Phoenix Theatre: BackstagePASS
|November 2009 • Act 3 Scene 3|
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In a world still fraught with strife, the Phoenix Theatre presents a provocative interpretation of Romeo & Juliet set in the Holy Land. Director, Brian Richmond comments “Perhaps now, more than ever, we need the great plays of Shakespeare to remind us of just how sad and tragic the consequences of this failure to resolve our differences is to us, and the youth that will inherit the world we have created.”
See below for more about the desert-inspired set design and the Turkish-born designer who brings his experience and innate understanding of Eastern cultures to the design of our Romeo & Juliet.
Behind the Scenes: Romeo & Juliet's set designed from Kerem Çetinel's 'old world' perspective
Shakespeare’s enduring and tragic love story undergoes a provocative change of scenery in the Phoenix Theatre's production of Romeo & Juliet. Director Brian Richmond places his production in the Holy Land, and, through the lens of the many cultures that inhabit this region, brings a politically-charged and universal reading to the themes in Shakespeare’s classic play.
“It's not likely that Shakespeare ever visited Italy...This has led me to believe that what he had in mind ... had nothing to do with drawing a portrait of the enormously creative , yet politically unstable setting of Italian states, but rather an allegory for his own time and equally volatile country." says Richmond.
In my view, the allegory of Romeo and Juliet paints – first a comic, then a tragic – portrait of a society that suffers from its inability to solve its ancient enmities between man and man, and man and women,” says Richmond.
Richmond repositions this allegory into a land that has a tumultuous history of political divisions and cultural differences with the assistance of set designs by department sessional instructor Kerem Çetinel and elaborate costumes designed by professor Mary Kerr.
Born and raised in Turkey, Kerem brings his experience and innate understanding of Eastern cultures to his unique desert-inspired set design. With a stage floor full of desert sand and a backdrop featuring a weathered and war-torn wall, his scenery creates an atmosphere that symbolizes the divided territory.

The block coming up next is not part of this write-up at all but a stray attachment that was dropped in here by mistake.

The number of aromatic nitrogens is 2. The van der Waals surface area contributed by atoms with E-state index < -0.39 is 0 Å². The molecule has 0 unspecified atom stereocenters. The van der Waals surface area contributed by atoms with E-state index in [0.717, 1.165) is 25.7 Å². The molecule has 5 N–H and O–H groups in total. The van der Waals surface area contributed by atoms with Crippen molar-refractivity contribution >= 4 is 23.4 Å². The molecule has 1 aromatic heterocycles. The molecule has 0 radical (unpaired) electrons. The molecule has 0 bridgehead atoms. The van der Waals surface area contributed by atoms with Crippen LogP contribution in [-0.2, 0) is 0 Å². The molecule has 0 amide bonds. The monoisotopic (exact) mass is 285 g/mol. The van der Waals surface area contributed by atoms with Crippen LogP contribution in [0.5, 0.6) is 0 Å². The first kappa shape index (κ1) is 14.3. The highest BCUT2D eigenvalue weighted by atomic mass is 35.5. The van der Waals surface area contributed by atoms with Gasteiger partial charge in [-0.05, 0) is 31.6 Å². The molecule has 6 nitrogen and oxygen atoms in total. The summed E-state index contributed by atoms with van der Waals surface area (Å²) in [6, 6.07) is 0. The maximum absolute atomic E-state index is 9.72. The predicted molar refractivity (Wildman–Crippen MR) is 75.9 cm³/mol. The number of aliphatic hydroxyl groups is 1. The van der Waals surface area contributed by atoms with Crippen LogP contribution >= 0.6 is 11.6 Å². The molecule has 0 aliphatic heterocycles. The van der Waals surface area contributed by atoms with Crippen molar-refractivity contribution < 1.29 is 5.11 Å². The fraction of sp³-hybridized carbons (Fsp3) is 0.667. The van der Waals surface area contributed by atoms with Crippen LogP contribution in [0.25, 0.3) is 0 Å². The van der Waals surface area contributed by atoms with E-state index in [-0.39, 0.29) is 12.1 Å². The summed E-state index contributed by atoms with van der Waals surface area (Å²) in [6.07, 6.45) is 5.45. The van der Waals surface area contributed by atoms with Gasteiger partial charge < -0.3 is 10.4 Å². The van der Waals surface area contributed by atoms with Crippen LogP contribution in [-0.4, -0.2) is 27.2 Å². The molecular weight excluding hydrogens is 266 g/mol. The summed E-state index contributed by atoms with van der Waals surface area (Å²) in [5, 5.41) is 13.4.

"It was important for the set to capture a feeling of the old world," says Kerem. "A world that has thousands of years of history making its mark on the land and the people living on it."
He describes this old world feeling conceptually: as layers upon interconnected layers of dirt and dust, covering rich mosaics, encrusted by ancient plaster, chipped by time, changed by different cultures, and covered again by sand. For his set of Romeo and Juliet, Kerem uses light projections of cultural symbols and iconography to illustrate these layers.
"Dusty at first sight, but when you sift through it there are riches of history, religion and traditions that are revealed." says Kerem.
It reveals beauty, but it is also part of the strife that is be found in these regions. Kerem uses a weathered and bullet-ridden wall to symbolize these strifes and the divisions between cultures. "There are many walls in the Holy Land – the seperation wall in West Bank and the ancient wailing wall are just two examples – that stand and represent traditions and beliefs and yet they are physically part of these people's everyday lives."
"Just like the forces that separate Romeo from Juliet, I wanted the backdrop wall of the set to symbolize walls that are errected by traditions and religions and to physicalize these separations."
Mary Kerr's costumes continue this representation of the cultural barriers between the families representing the Montagues as Jewish, the Capulets as Muslims, and the Prince and Friars as Christian representatives of a UN Peacekeeping troupe. Researched and drawn from traditional sources, they offer an abstracted and theatricalized version of their traditional inspirations.
Shakespeare's allegory of a land divided by feuding still resonates today, as the television brings us words images of distant lands locked in decades of strife. Brian Richmond believes, there is still something for contemporary audiences to learn from the great plays of Shakespeare, perhaps now, more than ever.
Upcoming Events: November
November 5– 21: Romeo & Juliet
NOW OPEN: Box Office Open for Romeo and Juliet tickets. Please note there is an alternate cast for some performances. Click here to see the schedule.
November 6 at 7:00pm: Free Pre-Show Lecture
November 27: 2009/10 "Spotlight on Alumni" Call for Submissions
February 18 – 27, 2010: Problem Child
March 18 – 27, 2010: Wreckage
|© University of Victoria 2008|